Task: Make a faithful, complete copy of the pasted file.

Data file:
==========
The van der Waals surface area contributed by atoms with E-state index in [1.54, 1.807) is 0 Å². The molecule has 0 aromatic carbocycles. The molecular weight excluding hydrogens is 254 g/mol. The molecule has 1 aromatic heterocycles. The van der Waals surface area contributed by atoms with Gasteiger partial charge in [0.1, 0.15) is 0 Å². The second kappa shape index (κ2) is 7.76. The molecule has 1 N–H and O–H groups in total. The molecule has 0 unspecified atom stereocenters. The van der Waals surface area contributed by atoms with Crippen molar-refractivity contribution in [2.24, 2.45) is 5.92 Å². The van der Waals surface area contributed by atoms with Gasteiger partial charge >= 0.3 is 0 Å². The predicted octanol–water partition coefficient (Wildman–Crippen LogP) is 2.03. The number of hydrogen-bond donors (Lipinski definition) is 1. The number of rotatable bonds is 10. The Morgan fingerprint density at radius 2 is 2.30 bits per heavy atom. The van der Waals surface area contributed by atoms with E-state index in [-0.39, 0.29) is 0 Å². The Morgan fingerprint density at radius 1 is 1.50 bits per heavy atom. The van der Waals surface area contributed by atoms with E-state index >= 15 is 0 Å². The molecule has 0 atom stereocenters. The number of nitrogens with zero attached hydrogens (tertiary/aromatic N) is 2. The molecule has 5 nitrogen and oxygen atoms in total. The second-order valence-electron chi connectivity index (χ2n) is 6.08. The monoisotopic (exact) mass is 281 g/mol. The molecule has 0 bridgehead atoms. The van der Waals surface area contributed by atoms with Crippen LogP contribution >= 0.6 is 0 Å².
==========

The van der Waals surface area contributed by atoms with E-state index in [1.54, 1.807) is 0 Å². The molecule has 0 aromatic carbocycles. The molecular weight excluding hydrogens is 254 g/mol. The molecule has 1 aromatic heterocycles. The van der Waals surface area contributed by atoms with Gasteiger partial charge in [0.1, 0.15) is 0 Å². The second kappa shape index (κ2) is 7.76. The molecule has 1 N–H and O–H groups in total. The molecule has 0 unspecified atom stereocenters. The van der Waals surface area contributed by atoms with Crippen molar-refractivity contribution in [2.24, 2.45) is 5.92 Å². The van der Waals surface area contributed by atoms with Gasteiger partial charge >= 0.3 is 0 Å². The predicted octanol–water partition coefficient (Wildman–Crippen LogP) is 2.03. The number of hydrogen-bond donors (Lipinski definition) is 1. The number of rotatable bonds is 10. The Morgan fingerprint density at radius 2 is 2.30 bits per heavy atom. The van der Waals surface area contributed by atoms with E-state index in [-0.39, 0.29) is 0 Å². The Morgan fingerprint density at radius 1 is 1.50 bits per heavy atom. The van der Waals surface area contributed by atoms with E-state index >= 15 is 0 Å². The molecule has 0 atom stereocenters. The number of nitrogens with zero attached hydrogens (tertiary/aromatic N) is 2. The molecule has 5 nitrogen and oxygen atoms in total. The second-order valence-electron chi connectivity index (χ2n) is 6.08. The monoisotopic (exact) mass is 281 g/mol. The molecule has 0 bridgehead atoms. The van der Waals surface area contributed by atoms with Crippen LogP contribution >= 0.6 is 0 Å².